That is not worthless at all. That is still an excellent mechanism for fast IPC.

Indeed it is, and it works now, so no complains, plus I learned a ton in the process about UFFI, C++, Pharo and much more.

It is still needed to define a proper interface for embedding the VM. This interface should be a single .h file, with the highest level of abstraction possible. There are some other issues such as potential name clashes, and the fact that the VM symbols are public by default. At the bare minimum, it has to provide functions for initializing the VM, passing command line arguments, loading an image, running the image, and shutting down.

So far I managed to reduce main source code a lot in sqMain.c ( ) . I am probably moving most of that into a separate source code file that will be always linked with VM core library, and keeping the source file with main function only couple of lines long (Init vm, load image, interpret and shutdown )

Will give it a look and send you pull requests
BTW, now I am working for a chilean video game company using Unreal. I do not like Unreal because it takes a very long time to compile, even with a 44 cores machine (88 threads) that we have in the company for rendering and compiling. I am wondering how that integration is going to end.

Yeah why people do that ?

It took me a day to find a way to reduce compile times down to zero seconds and basically turn C++ to a live coding language following the advice of this brilliant C coder here

The idea is simple , generate an executable with a basic loop that the only things it  does is just gives access to its memory via pointers, detects changes in code and auto compiles it to dynamically linked libraries that loads of course dynamically. Because it compiles only the dynamic library , compile times are close to zero seconds and also compiles happen in the background so you dont have to even wait for the compile to finish if a couple seconds compile times is too much.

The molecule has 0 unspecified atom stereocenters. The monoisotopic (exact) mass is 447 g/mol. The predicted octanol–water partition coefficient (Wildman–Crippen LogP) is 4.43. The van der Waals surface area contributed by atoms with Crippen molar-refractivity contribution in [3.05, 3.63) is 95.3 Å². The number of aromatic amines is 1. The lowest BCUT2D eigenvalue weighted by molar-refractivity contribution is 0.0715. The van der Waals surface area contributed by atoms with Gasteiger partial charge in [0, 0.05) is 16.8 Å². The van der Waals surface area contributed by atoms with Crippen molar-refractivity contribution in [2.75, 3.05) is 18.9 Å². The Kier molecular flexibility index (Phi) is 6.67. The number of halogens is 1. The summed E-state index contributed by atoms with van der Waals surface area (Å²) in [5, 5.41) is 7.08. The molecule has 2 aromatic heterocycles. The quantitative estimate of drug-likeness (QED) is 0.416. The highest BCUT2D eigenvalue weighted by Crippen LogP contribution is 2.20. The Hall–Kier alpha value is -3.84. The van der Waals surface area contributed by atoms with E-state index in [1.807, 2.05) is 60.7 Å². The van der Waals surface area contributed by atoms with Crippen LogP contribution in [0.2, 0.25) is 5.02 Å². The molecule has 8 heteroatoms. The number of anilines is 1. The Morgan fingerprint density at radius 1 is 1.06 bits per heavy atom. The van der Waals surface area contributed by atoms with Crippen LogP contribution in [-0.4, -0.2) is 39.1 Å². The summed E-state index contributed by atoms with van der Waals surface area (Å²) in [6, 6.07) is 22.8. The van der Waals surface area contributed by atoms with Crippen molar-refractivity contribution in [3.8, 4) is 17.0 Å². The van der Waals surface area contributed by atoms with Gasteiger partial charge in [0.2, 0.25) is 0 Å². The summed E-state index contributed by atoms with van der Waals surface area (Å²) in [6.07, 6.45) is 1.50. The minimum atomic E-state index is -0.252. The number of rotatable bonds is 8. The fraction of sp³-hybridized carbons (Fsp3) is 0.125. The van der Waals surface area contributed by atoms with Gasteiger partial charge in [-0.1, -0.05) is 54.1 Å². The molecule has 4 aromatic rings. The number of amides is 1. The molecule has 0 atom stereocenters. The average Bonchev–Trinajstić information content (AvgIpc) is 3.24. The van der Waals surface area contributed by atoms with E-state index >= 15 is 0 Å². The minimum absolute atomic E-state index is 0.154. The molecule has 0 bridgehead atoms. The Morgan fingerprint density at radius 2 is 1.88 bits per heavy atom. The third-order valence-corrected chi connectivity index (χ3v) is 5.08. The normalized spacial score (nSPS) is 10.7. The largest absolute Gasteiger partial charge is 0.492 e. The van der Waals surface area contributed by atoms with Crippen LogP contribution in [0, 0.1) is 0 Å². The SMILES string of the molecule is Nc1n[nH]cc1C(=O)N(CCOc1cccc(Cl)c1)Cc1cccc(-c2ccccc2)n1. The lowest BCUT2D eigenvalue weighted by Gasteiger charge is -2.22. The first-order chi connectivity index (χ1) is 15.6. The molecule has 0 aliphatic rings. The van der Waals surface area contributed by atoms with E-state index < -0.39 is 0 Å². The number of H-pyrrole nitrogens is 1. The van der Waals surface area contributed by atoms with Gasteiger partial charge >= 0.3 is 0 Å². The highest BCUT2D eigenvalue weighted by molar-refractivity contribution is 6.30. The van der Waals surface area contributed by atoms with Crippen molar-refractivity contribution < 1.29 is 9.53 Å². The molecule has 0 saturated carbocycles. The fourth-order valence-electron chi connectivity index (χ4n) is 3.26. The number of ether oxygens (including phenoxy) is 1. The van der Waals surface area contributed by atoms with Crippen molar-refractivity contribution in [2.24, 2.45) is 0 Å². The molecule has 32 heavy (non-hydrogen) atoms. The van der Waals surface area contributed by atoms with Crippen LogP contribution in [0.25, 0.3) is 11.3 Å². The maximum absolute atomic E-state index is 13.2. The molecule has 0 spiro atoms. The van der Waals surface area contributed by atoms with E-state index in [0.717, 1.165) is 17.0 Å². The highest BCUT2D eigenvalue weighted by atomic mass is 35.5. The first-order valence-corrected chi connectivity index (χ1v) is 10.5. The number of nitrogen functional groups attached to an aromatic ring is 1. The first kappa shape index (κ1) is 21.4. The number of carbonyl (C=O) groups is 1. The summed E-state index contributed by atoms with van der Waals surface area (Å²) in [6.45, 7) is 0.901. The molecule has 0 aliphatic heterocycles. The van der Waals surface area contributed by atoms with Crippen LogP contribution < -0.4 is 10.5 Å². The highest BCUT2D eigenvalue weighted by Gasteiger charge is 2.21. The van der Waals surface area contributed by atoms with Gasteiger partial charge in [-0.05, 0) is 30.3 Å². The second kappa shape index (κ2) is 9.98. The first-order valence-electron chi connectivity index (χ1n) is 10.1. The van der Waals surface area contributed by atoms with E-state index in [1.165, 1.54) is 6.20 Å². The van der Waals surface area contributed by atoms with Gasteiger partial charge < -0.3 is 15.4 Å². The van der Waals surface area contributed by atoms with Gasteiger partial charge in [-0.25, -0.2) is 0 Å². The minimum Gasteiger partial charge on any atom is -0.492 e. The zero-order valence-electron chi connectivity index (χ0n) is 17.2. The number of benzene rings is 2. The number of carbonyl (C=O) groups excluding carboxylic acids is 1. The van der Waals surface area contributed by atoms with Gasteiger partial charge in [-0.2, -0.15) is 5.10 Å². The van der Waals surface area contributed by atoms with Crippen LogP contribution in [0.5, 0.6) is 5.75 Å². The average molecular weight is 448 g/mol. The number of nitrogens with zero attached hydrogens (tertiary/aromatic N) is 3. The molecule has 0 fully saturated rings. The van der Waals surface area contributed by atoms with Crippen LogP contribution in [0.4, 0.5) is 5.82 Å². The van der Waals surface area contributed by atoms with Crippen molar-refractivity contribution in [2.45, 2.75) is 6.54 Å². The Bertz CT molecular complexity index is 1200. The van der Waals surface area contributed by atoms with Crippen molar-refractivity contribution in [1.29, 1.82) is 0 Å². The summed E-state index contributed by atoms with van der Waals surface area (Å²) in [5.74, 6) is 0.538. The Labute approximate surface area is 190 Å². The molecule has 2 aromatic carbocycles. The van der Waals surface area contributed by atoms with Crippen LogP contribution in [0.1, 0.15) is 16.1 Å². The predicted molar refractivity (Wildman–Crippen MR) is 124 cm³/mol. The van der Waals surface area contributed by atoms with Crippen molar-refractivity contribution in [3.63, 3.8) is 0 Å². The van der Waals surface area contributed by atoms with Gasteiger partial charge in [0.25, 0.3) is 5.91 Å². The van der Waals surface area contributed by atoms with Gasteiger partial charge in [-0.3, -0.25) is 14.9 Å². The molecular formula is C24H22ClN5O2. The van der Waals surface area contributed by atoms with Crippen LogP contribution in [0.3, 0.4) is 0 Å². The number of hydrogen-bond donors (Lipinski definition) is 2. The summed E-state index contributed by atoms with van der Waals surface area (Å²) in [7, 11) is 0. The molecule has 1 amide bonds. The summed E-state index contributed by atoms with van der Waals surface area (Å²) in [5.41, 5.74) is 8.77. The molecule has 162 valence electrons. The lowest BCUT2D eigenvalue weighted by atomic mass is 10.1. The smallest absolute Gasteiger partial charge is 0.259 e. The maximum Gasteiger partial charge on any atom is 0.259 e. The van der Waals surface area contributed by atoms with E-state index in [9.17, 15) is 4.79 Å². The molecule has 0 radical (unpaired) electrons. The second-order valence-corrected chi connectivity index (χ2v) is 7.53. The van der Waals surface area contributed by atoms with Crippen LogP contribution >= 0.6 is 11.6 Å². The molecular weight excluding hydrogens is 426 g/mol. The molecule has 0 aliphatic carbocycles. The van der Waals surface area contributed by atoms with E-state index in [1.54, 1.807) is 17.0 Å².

The executable never stops executing , its just the dynamic libraries that modify and recompile.

This is very similar to what Unreal editor uses for hot reloading.

So its pretty easy to do this with your own unreal projects and eliminate the need for dealing with compile time and even avoid using a scripting language like pharo altogether if you prefer working only on C++.

I am going to use this technique because live coding in pharo for unreal wont be enough I will need to live code also in C++ because some of the code will have to be written on C++ for performance reason and compile times for than 2-3 seconds are unacceptable for my standards.

I did a test for this with C++ you can find the code here

Worked like a charm.

But have not tested with Unreal yet because I was focused on my shared memory bridge. However I see no reason why this would not work well. It should work even for static compiles because you can static compile dynamic libraries.

there is also this library

which takes live coding C++ to a whole new level that I may integrate or at least use as inspiration. 

I am not giving up on live coding any time soon this millennium :D.